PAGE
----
Book Review: Zebra

This book review was originally published in the October 15, 1979 issue of Time Magazine, which can be viewed online here

Kill! Kill! Kill!

ZEBRA by Clark Howard Marek; 405 pages; $11.95

Urban killing is as old as cities; today, the accounts of street crime have grown so familiar that death has lost its sting. In a book that should prove this year’s Helter Skelter, Crime Writer Clark Howard restores to this now routine event a primal horror. His pounding narrative meticulously describes the so-called Zebra killings of 1973-74, when 23 white San Franciscans were murdered or maimed by a group of Black Muslim extremists. In the retelling, the cold jargon of police files leaps starkly to life.

It is not only the murders that make this narrative so gripping, but Howard’s exploration of the group mind behind them. There are risks involved in attempting to re-create actual conversations and inner musings in the now fashionable style of the nonfiction novel. But the author’s dialogue has the shrill, soul-chilling sound of truth. The killers are followed step by bloody step from the time of their initiation into the cult, which preached a fanatical hatred of whites based less on actual injustice than on a mystic prediction of black world dominance. All the young men are impressionable, violence-prone, and this particular Muslimism appeals to their worst instincts. Three are trained in the precincts of San Quentin, where they listen to cassettes urging the destruction of whites and learn how to kill with a single blow to the larynx, chest or neck. Since all these activities come under the heading of “religion,” prison authorities are prevented from interfering.

Upon their release, the trio are invited to a meeting in a warehouse loft. There an itinerant upper-echelon Muslim urges them to start executing whites in order to achieve the elevated status of Death Angel, a role that confers a kind of perverse respectability. Each of the neophytes must kill nine men, five women or four children. Murdering the young earns more points because the act requires more “heart.” On the eve of the killing spree the loft becomes a staging arena for a combination of horseplay and unfocused hatred: ” ‘Kill! Kill! Kill!’ The chant was low, murmured, sloshing across the room like dirty water in a flooded basement. It came from mechanized mouths below mesmerized eyes, robotlike, hypnotic, uncontrollable.”

The new recruits, whose desolate backgrounds may have deprived them of a childhood, begin playing their lethal game. Victims are selected at random: women, children and frail men who cannot fight back. The murderers shoot or stab from behind, often leaving their victims in agony. They chortle over each attack, showing remorse only when they fail to kill. Then their eyes fill with tears. The more blood they shed, the more they seem to crave. One youth is picked up on the street, taken back to the loft and butchered piece by piece. The remains are trussed up like a frozen turkey and thrown into the sea. Their new-found religion forbids the recruits to rob or rape their victims, but that scarcely deters them. One of them removes a blood-specked ring from a woman he has hacked to death and gives it to a friend for his new bride.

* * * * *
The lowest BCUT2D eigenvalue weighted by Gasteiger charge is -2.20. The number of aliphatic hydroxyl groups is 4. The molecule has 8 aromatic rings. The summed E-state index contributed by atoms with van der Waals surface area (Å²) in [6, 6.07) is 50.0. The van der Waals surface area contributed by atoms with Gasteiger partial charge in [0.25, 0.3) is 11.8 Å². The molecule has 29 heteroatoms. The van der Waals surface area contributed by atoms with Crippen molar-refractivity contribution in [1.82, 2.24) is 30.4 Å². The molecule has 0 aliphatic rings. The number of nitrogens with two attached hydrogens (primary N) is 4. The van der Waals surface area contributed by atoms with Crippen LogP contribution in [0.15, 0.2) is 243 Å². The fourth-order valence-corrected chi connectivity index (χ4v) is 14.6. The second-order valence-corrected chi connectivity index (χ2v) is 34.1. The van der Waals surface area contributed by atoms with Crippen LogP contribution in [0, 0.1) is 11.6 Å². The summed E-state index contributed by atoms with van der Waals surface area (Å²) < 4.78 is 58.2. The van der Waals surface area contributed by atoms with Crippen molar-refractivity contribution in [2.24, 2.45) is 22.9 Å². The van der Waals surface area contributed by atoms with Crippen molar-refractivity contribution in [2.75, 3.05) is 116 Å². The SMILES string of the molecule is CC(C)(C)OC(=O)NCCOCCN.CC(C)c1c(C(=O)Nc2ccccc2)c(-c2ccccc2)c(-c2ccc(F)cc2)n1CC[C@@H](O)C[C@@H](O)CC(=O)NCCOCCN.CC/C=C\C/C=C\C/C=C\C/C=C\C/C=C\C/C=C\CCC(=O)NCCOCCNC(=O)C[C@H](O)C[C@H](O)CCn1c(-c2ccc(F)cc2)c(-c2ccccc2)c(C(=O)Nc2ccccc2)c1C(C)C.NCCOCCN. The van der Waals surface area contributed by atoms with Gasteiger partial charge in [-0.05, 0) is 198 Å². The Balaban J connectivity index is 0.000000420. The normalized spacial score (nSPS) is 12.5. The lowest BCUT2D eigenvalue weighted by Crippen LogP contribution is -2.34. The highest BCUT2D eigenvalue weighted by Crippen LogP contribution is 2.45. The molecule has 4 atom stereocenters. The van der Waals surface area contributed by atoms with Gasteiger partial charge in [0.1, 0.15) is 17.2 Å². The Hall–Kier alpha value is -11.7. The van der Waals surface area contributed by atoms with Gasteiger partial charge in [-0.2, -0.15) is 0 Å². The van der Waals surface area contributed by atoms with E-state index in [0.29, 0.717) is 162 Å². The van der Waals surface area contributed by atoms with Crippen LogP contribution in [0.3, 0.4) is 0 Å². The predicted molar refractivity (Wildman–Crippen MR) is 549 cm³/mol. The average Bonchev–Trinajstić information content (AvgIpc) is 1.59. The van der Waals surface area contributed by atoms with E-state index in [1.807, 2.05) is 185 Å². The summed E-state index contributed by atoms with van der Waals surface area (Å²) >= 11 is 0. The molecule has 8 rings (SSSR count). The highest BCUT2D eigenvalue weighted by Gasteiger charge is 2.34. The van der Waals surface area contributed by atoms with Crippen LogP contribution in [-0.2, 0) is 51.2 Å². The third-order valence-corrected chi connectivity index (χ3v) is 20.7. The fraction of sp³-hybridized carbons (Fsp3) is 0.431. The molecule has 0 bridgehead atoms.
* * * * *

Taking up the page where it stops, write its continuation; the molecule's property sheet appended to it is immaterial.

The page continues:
The city is soon immobilized with fear; the police are frustrated. They cannot conduct a legal surveillance of the mosque because it is constitutionally out of bounds. While they find it impossible to infiltrate the sect, the Muslims have no difficulty placing members in the police department. In exasperation, an enterprising homicide detective, Gus Coreris, violates departmental rules by producing sketches of the killers from his own imagination. One of them resembles a real killer, who is thrown into such a panic that he considers informing on the others. Then the police launch Operation Zebra: stopping and searching black youths who bear any likeness to the sketches. Overreacting to a desperate effort to deal with a genuine menace, the American Civil Liberties Union and various black groups indignantly denounce the police action as racist. In response to a lawsuit, Operation Zebra is declared unconstitutional, but under increasing pressure, the worried informer turns himself in.

On the basis of his testimony, as well as that of surviving victims, four killers — Jesse Cooks, Larry Green, Manuel Moore, J.C. Simon — are sentenced to life imprisonment, though Howard states that other Death Angels have murdered an estimated 270 white men, women and children in California and few have been apprehended. The four prisoners have subsequently shown no sign of repentance and in prison they have been troublemakers. Yet they are up for parole in 1981.

Howard is clearly unhappy with that possibility. For the true villain of his book is a criminal-justice system that fails to protect society from its marauders. There is, however, another villain in Zebra — one that Howard somewhat slights. In concentrating on the crimes, hideous as they are, he does not really grapple with the social ecology that may drive ill-educated, rootless men to acts of such brutality. Still, Howard’s pronouncement echoes like a scream on a dark street: “California [has] a bad habit of letting its convicted killers out to kill again.”

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